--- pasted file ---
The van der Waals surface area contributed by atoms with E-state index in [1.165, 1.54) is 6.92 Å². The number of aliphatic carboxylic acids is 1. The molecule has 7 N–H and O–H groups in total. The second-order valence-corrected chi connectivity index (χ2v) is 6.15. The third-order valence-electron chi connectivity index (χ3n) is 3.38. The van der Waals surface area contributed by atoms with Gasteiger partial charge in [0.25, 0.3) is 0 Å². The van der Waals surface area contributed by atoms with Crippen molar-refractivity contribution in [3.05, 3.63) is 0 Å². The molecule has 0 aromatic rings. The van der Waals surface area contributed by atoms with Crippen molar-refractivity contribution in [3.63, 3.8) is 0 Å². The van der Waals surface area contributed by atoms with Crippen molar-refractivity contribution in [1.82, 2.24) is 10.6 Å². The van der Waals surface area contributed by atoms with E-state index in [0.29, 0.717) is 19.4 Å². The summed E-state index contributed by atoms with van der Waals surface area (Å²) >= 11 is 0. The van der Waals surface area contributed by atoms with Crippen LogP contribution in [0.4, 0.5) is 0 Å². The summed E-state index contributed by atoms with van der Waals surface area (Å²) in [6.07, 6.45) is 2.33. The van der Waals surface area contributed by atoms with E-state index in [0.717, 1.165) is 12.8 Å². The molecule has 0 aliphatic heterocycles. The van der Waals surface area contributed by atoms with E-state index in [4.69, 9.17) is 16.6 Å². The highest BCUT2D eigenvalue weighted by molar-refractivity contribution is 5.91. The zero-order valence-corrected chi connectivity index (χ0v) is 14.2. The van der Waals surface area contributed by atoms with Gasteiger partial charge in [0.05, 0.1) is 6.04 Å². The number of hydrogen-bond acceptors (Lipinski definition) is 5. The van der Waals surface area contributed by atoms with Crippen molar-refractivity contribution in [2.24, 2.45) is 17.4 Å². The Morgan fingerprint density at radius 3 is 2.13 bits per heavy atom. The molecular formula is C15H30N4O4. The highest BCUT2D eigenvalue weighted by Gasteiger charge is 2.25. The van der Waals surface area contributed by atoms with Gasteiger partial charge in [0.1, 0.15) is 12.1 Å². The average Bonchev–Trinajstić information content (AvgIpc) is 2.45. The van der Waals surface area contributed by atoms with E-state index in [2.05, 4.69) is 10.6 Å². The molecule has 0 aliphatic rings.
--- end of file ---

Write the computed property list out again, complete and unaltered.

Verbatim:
The van der Waals surface area contributed by atoms with E-state index in [1.165, 1.54) is 6.92 Å². The number of aliphatic carboxylic acids is 1. The molecule has 7 N–H and O–H groups in total. The second-order valence-corrected chi connectivity index (χ2v) is 6.15. The third-order valence-electron chi connectivity index (χ3n) is 3.38. The van der Waals surface area contributed by atoms with Gasteiger partial charge in [0.25, 0.3) is 0 Å². The van der Waals surface area contributed by atoms with Crippen molar-refractivity contribution in [3.05, 3.63) is 0 Å². The molecule has 0 aromatic rings. The van der Waals surface area contributed by atoms with Crippen molar-refractivity contribution in [3.63, 3.8) is 0 Å². The van der Waals surface area contributed by atoms with Crippen molar-refractivity contribution in [1.82, 2.24) is 10.6 Å². The van der Waals surface area contributed by atoms with E-state index in [0.29, 0.717) is 19.4 Å². The summed E-state index contributed by atoms with van der Waals surface area (Å²) >= 11 is 0. The van der Waals surface area contributed by atoms with Crippen LogP contribution in [0.4, 0.5) is 0 Å². The summed E-state index contributed by atoms with van der Waals surface area (Å²) in [6.07, 6.45) is 2.33. The van der Waals surface area contributed by atoms with E-state index in [0.717, 1.165) is 12.8 Å². The molecule has 0 aliphatic heterocycles. The van der Waals surface area contributed by atoms with E-state index in [4.69, 9.17) is 16.6 Å². The highest BCUT2D eigenvalue weighted by molar-refractivity contribution is 5.91. The zero-order valence-corrected chi connectivity index (χ0v) is 14.2. The van der Waals surface area contributed by atoms with Gasteiger partial charge in [0.05, 0.1) is 6.04 Å². The number of hydrogen-bond acceptors (Lipinski definition) is 5. The van der Waals surface area contributed by atoms with Crippen molar-refractivity contribution in [2.24, 2.45) is 17.4 Å². The Morgan fingerprint density at radius 3 is 2.13 bits per heavy atom. The molecular formula is C15H30N4O4. The highest BCUT2D eigenvalue weighted by Gasteiger charge is 2.25. The van der Waals surface area contributed by atoms with Gasteiger partial charge in [0.1, 0.15) is 12.1 Å². The average Bonchev–Trinajstić information content (AvgIpc) is 2.45. The van der Waals surface area contributed by atoms with E-state index in [2.05, 4.69) is 10.6 Å². The molecule has 0 aliphatic rings.